The US dollar experienced a slight retreat at the beginning of Monday's trading session, displaying some erratic behavior. However, the market swiftly reversed course, revealing signs of vitality and forming a hammer-like pattern by midday. Should we successfully surpass Friday's session high, the potential for further gains becomes evident, with the ¥140 level being a feasible target in the near term. Subsequently, an ascent to the ¥142.50 level could become a possibility. The ¥138 level holds significant importance, given its previous role as resistance in forming a substantial triangle.
Irrespective of the specific outcome, we have witnessed the breakout from a substantial ascending triangle, attracting considerable interest from investors seeking to buy into the market. Over a considerable period, the Bank of Japan has been steadfast in implementing its yield curve control policy, leading to the inevitable depreciation of the Japanese yen. As the Bank of Japan continues to print yen for bond purchases, the market experiences an influx of the currency, consequently impacting its supply. Conversely, the Federal Reserve maintains a tight grip on its monetary policy, indicating a sustained restriction period, even if interest rate hikes may not be imminent. Thus, the “carry trade” concept begins to regain its allure, as investors receive daily compensation for holding long positions in this currency pair.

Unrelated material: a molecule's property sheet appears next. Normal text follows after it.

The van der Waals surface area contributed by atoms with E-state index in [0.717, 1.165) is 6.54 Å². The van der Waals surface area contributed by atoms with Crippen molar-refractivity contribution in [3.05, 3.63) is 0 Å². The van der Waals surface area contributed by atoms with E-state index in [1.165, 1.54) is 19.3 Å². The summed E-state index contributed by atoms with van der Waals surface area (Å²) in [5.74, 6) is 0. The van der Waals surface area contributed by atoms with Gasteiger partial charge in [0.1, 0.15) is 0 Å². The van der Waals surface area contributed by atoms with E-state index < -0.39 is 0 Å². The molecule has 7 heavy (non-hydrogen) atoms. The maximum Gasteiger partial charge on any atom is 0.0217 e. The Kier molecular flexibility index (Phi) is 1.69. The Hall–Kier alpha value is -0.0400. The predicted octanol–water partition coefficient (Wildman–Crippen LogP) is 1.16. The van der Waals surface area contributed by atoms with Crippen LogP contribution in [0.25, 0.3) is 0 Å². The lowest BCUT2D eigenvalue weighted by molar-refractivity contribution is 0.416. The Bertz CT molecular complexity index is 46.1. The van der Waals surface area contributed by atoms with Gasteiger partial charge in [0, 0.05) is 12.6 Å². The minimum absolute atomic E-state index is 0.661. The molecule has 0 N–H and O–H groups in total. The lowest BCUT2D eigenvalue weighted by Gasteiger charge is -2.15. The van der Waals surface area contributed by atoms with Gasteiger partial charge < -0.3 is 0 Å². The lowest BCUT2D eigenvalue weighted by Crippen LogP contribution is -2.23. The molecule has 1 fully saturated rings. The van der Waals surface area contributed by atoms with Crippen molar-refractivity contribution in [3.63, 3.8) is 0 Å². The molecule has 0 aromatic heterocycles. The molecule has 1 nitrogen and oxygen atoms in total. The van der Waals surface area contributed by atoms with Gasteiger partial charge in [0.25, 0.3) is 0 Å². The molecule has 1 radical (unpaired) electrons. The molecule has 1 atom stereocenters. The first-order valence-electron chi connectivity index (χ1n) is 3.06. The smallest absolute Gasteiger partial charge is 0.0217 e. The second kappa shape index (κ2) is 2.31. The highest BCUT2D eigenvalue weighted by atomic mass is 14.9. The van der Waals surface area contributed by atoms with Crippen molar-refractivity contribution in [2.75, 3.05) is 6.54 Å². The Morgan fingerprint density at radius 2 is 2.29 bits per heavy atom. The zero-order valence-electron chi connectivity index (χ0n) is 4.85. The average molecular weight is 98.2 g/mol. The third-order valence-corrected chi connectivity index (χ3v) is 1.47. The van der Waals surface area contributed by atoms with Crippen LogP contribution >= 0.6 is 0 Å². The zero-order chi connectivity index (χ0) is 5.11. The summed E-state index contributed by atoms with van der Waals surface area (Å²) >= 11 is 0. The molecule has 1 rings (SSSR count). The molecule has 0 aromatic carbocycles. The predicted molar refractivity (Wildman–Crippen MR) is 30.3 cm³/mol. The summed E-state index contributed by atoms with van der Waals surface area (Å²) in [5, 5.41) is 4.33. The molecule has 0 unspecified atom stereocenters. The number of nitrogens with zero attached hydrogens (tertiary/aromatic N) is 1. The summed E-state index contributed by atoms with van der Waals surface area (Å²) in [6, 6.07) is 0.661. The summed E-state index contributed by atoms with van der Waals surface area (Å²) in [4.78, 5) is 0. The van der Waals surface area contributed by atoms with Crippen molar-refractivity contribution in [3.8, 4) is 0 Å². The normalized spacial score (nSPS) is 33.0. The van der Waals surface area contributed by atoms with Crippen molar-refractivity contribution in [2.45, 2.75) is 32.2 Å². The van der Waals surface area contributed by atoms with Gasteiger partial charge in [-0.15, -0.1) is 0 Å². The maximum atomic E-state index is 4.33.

In the event of a potential pullback, it is worth noting that the 50-Day Exponential Moving Average (EMA) resides around the ¥135 level, which could act as a short-term support level. Nevertheless, my inclination toward shorting this market is non-existent. I firmly believe numerous investors will eagerly participate each time a slightly valuable opportunity presents itself within this pair.
In conclusion, the US dollar's recent performance against the Japanese yen showcases intriguing dynamics. The breakout from an ascending triangle, coupled with the divergent monetary policies pursued by the Bank of Japan and the Federal Reserve, sets the stage for a potentially lucrative "carry trade." While short-term fluctuations may occur, the overall sentiment leans towards long positions as investors seize opportunities to enter the market.
Trading foreign exchange on margin carries a high level of risk, and may not be suitable for all investors. Before deciding to trade foreign exchange you should carefully consider your investment objectives, level of experience, and risk appetite.
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